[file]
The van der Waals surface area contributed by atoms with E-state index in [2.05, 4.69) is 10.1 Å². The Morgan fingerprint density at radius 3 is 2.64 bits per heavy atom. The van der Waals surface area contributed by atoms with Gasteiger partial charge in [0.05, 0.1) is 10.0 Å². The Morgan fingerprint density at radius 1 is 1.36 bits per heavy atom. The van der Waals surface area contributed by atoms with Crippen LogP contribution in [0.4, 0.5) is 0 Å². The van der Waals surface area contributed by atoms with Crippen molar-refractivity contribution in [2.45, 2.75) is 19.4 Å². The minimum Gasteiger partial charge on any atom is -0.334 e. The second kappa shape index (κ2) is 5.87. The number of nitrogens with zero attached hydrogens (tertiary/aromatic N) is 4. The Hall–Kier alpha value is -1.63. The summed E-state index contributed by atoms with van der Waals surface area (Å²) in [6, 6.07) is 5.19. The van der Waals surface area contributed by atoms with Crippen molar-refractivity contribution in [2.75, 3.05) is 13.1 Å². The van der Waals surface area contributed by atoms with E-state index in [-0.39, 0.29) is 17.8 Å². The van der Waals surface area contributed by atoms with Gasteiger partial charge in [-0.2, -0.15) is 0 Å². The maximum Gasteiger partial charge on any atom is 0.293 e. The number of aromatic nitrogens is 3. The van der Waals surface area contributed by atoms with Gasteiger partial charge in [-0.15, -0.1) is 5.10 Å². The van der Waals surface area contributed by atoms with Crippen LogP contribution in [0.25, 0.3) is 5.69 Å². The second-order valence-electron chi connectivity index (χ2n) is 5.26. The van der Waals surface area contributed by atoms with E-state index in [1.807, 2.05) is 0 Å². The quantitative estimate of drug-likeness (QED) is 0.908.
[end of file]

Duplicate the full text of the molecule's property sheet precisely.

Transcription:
The van der Waals surface area contributed by atoms with E-state index in [2.05, 4.69) is 10.1 Å². The Morgan fingerprint density at radius 3 is 2.64 bits per heavy atom. The van der Waals surface area contributed by atoms with Gasteiger partial charge in [0.05, 0.1) is 10.0 Å². The Morgan fingerprint density at radius 1 is 1.36 bits per heavy atom. The van der Waals surface area contributed by atoms with Crippen LogP contribution in [0.4, 0.5) is 0 Å². The van der Waals surface area contributed by atoms with Crippen molar-refractivity contribution in [2.45, 2.75) is 19.4 Å². The minimum Gasteiger partial charge on any atom is -0.334 e. The second kappa shape index (κ2) is 5.87. The number of nitrogens with zero attached hydrogens (tertiary/aromatic N) is 4. The Hall–Kier alpha value is -1.63. The summed E-state index contributed by atoms with van der Waals surface area (Å²) in [6, 6.07) is 5.19. The van der Waals surface area contributed by atoms with Crippen molar-refractivity contribution in [2.75, 3.05) is 13.1 Å². The van der Waals surface area contributed by atoms with E-state index in [-0.39, 0.29) is 17.8 Å². The van der Waals surface area contributed by atoms with Gasteiger partial charge in [-0.2, -0.15) is 0 Å². The maximum Gasteiger partial charge on any atom is 0.293 e. The number of aromatic nitrogens is 3. The van der Waals surface area contributed by atoms with Gasteiger partial charge in [-0.15, -0.1) is 5.10 Å². The van der Waals surface area contributed by atoms with Crippen LogP contribution in [0.25, 0.3) is 5.69 Å². The second-order valence-electron chi connectivity index (χ2n) is 5.26. The van der Waals surface area contributed by atoms with E-state index in [1.807, 2.05) is 0 Å². The quantitative estimate of drug-likeness (QED) is 0.908.